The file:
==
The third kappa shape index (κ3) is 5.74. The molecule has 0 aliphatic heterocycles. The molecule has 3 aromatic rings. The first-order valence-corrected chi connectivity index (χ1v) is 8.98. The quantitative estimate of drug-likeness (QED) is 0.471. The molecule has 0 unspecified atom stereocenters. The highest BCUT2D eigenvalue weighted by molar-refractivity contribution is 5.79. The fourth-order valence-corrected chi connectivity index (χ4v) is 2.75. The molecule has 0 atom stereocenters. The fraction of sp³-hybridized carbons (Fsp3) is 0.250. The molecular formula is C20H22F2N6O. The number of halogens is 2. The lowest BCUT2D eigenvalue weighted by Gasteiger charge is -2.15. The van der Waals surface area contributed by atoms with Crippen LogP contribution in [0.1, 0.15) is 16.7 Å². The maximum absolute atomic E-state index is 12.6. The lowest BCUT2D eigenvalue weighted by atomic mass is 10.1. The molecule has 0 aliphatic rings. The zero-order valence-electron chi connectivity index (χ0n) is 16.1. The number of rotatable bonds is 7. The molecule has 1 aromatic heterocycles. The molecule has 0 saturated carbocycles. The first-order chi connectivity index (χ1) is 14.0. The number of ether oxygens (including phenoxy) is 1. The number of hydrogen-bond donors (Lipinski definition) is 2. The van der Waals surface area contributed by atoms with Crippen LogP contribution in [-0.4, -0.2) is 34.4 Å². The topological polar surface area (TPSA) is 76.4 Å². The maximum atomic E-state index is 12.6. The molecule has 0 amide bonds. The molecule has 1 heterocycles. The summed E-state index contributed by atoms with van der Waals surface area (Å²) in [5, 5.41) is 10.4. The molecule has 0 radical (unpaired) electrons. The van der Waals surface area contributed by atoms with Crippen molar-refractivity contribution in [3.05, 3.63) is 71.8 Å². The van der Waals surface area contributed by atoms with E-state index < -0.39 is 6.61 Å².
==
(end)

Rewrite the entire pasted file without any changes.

The third kappa shape index (κ3) is 5.74. The molecule has 0 aliphatic heterocycles. The molecule has 3 aromatic rings. The first-order valence-corrected chi connectivity index (χ1v) is 8.98. The quantitative estimate of drug-likeness (QED) is 0.471. The molecule has 0 unspecified atom stereocenters. The highest BCUT2D eigenvalue weighted by molar-refractivity contribution is 5.79. The fourth-order valence-corrected chi connectivity index (χ4v) is 2.75. The molecule has 0 atom stereocenters. The fraction of sp³-hybridized carbons (Fsp3) is 0.250. The molecular formula is C20H22F2N6O. The number of halogens is 2. The lowest BCUT2D eigenvalue weighted by Gasteiger charge is -2.15. The van der Waals surface area contributed by atoms with Crippen LogP contribution in [0.1, 0.15) is 16.7 Å². The maximum absolute atomic E-state index is 12.6. The lowest BCUT2D eigenvalue weighted by atomic mass is 10.1. The molecule has 0 aliphatic rings. The zero-order valence-electron chi connectivity index (χ0n) is 16.1. The number of rotatable bonds is 7. The molecule has 1 aromatic heterocycles. The molecule has 0 saturated carbocycles. The first-order chi connectivity index (χ1) is 14.0. The number of ether oxygens (including phenoxy) is 1. The number of hydrogen-bond donors (Lipinski definition) is 2. The van der Waals surface area contributed by atoms with Crippen LogP contribution in [-0.4, -0.2) is 34.4 Å². The topological polar surface area (TPSA) is 76.4 Å². The maximum atomic E-state index is 12.6. The molecule has 0 amide bonds. The molecule has 1 heterocycles. The summed E-state index contributed by atoms with van der Waals surface area (Å²) in [5, 5.41) is 10.4. The molecule has 0 radical (unpaired) electrons. The van der Waals surface area contributed by atoms with Crippen molar-refractivity contribution in [3.05, 3.63) is 71.8 Å². The van der Waals surface area contributed by atoms with E-state index < -0.39 is 6.61 Å².